Responding to US – and domestic – concerns, Jerusalem announced in October 2019 the establishment of an advisory committee to vet foreign investments to help integrate national security considerations in the process of approving investments in the fields of finance, communications infrastructure, transportation and energy.

According to Schenker, the vetting process isn’t sufficient because it doesn’t cover the field of high technology and is voluntary. “It’s necessary but I think they can do a whole lot better and I think they should”.

Professor Aron Shai, a China expert and Pro-Rector at Tel Aviv University, says that Israel’s political establishment and academic circles are currently in the midst of an intense debate regarding Israel’s China policy.

“There are those who are extremely suspicious and worried and those who are more lenient and accept Chinese involvement in infrastructure projects without deep concerns. There’s great tension between the treasury, who are more lenient towards Chinese investments, and the defence establishment which urges caution regarding the matter. Much of China’s investment activities have gone under the radar and received very little interest from the public.”

“If Israel faces a crisis, or war, the question of China’s influence over Haifa Port becomes all that more important. If China can leverage its influence there, they could potentially block crucial shipments from reaching the port,” Shai added.

Balancing act

Israel’s celebrated hi-tech industry has seen massive growth in Chinese interest and investment. Chinese money is pouring into Israeli tech with $325 million invested in 2018, compared with $308 million in 2017, and $274 million in 2016. In 2018 alone, Chinese investors took part in six out of the 17 largest funding deals in the Israeli venture market.

During the last decade, Israeli exports to China soared by 402%,  Bilateral trade between Israel and China reached approximately $11b.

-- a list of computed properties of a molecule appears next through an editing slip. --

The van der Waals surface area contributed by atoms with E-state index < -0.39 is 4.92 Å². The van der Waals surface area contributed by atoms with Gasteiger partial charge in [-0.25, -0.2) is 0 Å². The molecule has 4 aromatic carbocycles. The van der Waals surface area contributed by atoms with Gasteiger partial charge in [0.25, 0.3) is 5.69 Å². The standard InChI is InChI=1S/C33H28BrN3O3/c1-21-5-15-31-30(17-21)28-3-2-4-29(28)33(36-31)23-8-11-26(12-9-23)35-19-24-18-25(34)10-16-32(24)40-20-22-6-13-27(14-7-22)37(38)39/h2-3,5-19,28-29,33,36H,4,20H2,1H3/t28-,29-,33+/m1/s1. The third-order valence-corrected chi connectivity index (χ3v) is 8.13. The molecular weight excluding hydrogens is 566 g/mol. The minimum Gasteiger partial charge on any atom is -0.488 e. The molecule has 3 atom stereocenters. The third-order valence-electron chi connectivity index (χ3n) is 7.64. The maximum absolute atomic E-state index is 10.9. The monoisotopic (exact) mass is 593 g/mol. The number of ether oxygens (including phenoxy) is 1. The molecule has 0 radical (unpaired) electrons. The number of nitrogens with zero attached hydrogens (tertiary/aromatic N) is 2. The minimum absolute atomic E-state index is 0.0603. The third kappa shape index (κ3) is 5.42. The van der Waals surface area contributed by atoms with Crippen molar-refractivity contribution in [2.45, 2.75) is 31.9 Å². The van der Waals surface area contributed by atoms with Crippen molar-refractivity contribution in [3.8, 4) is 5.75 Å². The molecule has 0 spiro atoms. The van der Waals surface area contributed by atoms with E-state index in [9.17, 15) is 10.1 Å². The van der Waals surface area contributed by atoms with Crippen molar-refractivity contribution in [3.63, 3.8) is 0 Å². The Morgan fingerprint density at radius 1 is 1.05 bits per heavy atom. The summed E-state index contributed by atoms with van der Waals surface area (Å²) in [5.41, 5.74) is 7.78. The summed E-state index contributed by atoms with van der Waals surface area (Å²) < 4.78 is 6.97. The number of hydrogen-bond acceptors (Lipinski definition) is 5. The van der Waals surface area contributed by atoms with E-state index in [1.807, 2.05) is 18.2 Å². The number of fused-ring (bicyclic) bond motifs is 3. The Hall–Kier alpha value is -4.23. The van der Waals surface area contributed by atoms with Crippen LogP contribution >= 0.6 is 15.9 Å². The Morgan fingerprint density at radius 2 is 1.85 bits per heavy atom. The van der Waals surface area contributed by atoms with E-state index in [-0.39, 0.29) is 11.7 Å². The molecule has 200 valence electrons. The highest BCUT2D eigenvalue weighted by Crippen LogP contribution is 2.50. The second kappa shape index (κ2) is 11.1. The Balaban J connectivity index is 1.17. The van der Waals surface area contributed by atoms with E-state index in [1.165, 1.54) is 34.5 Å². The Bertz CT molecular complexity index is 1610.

Israel’s growing ties with China date back to the early 1990s and have historically caused intermittent tension between Israel and the US. In the early 2000s, the US blocked the sale of Phalcon, an Israeli airborne early-warning radar system (AWACS) to China. According to some estimates the entire deal would have been worth S$4 billion.

For three decades now, Israel and China have developed increasingly close strategic economic, military and technological ties. For a small country like Israel, China’s rise and superpower status have not gone unnoticed and the country has worked tirelessly to cultivate warm ties with Beijing. Unsurprisingly, Israel has had to balance between the rivalry between its greatest and oldest ally, the US and a new and growing relationship with China.

Tensions between US and Israel vis-a-vis China rarely rise to the level of public consciousness as was the case with Obama’s Iran policy and the JCPOA, which caused a lasting rift between Prime Minister Benjamin Netanyahu and President Obama.  The Haifa port matter, for instance, did not register in the Israeli public opinion which sees most spats between Israel and the US as harmless, inconsequential family feuds.

While Sino-Israeli ties have skyrocketed in the past decade, President Trump’s focus on China could impact Israel’s ability to play a part in China’s great game of infrastructure chess.

What’s more, the growing public sentiment among Americans against Beijing may have implications on the special relationship between Israel and the US which in turn may force Netanyahu’s newly formed unity government to reevaluate its China strategy.

Cool air from the West

According to a 2015 paper authored by Galia Lavi, Jingjie He, and Oded Eran of the INSS Institute, the Israeli government encourages cooperation with China in a wide range of fields and established a Special Economic Task Force. Former Economy Minister Naftali Bennett set cooperation with China as “top strategic goal” whereby “hundreds of Israeli companies will operate in the Chinese market as soon as possible.